Introduction

Statement on COVID-19

The 2020 Home Visiting Yearbook compiles data from home visiting models and U.S. Census information from 2019. Although the data reflect home visiting before the COVID-19 pandemic, our data collection process was affected by the pandemic and its many unknowns.

Yearbook data collection began in February 2020 and continued into the early months of the national lockdown—just as home visiting models were stretched to capacity transitioning to virtual services and supporting families and staff. In the spirit of collaboration, the NHVRC set out to extend our data collection deadline and to work with individual models to support them as needed.

Ultimately, 15 evidence-based and 9 emerging models were able to share participant data with us during the extended data collection time frame. Their response rates—94 percent and 90 percent, respectively—are smaller than in previous years. In some instances, local programs were unable to share data with their national models for inclusion in the models’ yearbook data submissions.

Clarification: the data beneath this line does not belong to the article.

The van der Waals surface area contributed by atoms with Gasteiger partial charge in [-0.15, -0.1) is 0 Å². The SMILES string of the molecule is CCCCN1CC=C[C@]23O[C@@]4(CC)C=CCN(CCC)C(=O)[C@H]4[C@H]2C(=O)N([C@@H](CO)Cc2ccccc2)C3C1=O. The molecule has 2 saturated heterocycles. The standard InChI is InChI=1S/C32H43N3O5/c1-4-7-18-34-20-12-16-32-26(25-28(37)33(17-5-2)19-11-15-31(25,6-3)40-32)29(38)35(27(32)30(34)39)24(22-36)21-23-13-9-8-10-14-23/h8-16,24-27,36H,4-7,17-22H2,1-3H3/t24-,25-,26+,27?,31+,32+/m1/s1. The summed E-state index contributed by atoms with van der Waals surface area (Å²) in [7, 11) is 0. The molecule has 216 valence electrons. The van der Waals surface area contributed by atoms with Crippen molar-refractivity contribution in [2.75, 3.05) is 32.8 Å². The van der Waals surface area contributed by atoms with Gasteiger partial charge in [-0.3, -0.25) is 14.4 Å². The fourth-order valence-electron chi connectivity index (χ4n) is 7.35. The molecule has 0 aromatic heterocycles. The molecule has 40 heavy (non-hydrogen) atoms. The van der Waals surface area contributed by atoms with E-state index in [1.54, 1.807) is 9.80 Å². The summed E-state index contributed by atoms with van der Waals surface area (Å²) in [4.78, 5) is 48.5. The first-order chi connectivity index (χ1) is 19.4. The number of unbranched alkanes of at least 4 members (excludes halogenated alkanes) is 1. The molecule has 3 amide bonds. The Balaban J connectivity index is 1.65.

Due to these circumstances, the information presented in the 2020 Home Visiting Yearbook likely undercounts the reach of home visiting services in 2019; still, we believe it presents the best nationwide look at home visiting services in this unprecedented time.

We are grateful to the many models who shared their data amidst challenging circumstances. Thanks to their efforts, the 2020 Home Visiting Yearbook helps convey what home visiting looked like in 2019 and sets the stage for exploring the pandemic’s impact in 2020. Many questions about next year’s data remain, but there is no question about the strength, compassion, and dedication of the home visiting workforce and of families served.

Connecting with families over the phone or on video can be challenging, but I think checking in every day or two eventually builds the connection and trust that I would normally build in person as a home visitor. Showing families that I'm in the same boat as them [coping with the COVID-19 pandemic] has also helped.
Angelina Swayne Native American Health Center

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